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MS Kids

Blood samples and mouth swabs

Blood samples

Patients provide a small blood sample at each study visit. Healthy research volunteers provide only one small blood sample. The total amount of blood taken is very small (less than 3 tablespoons), so it will not be missed. Visit  blood tests to learn more about how a blood sample is collected.  

Blood samples collected will be analyzed to identify both triggers and initial targets of demyelination.  We know that people with demyelination have immune cells that have decided to attack the white matter in the brain and spinal cord. We hope that by studying immune cells over time, we can learn what causes immune cells to behave differently. Ultimately, we hope to be able to predict which children with demyelination are at a higher risk of developing MS.


We think that certain viruses may be important in triggering demyelination. Some of the blood collected will be used to determine whether children with demyelination have been exposed to common childhood viruses. Blood samples collected from healthy research volunteers provide a means of comparison.

Mouth swabs

What is the Epstein-Barr virus or EBV?

Epstein-Barr virus (EBV), a virus of the herpes family, is one the most common viruses infecting more than 95 per cent of healthy adults worldwide. EBV infection during early childhood is usually mild, with little or no symptoms and most people are not exposed to the virus until adolescence. Previous studies have shown that children with MS are more likely than healthy children of the same age to have been infected with this virus. EBV has also been shown to be similar in 'appearance' to myelin, which may fool the immune system into attacking myelin in the brain.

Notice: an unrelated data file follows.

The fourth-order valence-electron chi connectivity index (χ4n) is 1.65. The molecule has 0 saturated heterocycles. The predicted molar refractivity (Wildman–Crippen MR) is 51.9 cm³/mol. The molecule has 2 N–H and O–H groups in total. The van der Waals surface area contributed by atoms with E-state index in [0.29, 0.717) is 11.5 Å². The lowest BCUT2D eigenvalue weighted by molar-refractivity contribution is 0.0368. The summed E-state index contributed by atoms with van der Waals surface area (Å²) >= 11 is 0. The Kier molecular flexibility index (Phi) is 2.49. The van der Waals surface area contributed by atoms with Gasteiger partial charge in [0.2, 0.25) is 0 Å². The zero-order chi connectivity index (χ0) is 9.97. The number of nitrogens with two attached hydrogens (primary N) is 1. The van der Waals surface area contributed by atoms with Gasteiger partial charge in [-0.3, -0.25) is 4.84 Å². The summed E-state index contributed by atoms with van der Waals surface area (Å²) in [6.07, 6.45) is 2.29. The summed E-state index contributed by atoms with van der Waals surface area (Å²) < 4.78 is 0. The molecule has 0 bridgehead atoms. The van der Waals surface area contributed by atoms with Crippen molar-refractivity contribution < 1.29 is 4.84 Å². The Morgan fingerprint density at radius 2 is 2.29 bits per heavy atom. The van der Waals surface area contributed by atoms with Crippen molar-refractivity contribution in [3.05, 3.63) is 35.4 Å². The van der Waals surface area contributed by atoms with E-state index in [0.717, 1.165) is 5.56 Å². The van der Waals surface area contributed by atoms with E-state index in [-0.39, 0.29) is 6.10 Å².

Since infection with EBV persists in the immune cells for life, and EBV is shed into the saliva every once in a while in all people who have had prior infection, we are interested in knowing whether children with MS shed EBV into the saliva more frequently than healthy children also infected with EBV.

To learn more about the potential role of infection with EBV in the development of MS in children, patients and healthy research volunteers are asked to provide a mouth swab when a blood sample is collected. After collection of one mouth swab at the initial research visit, patients and healthy research volunteers are asked to swab at home once per month for a period of 12 months.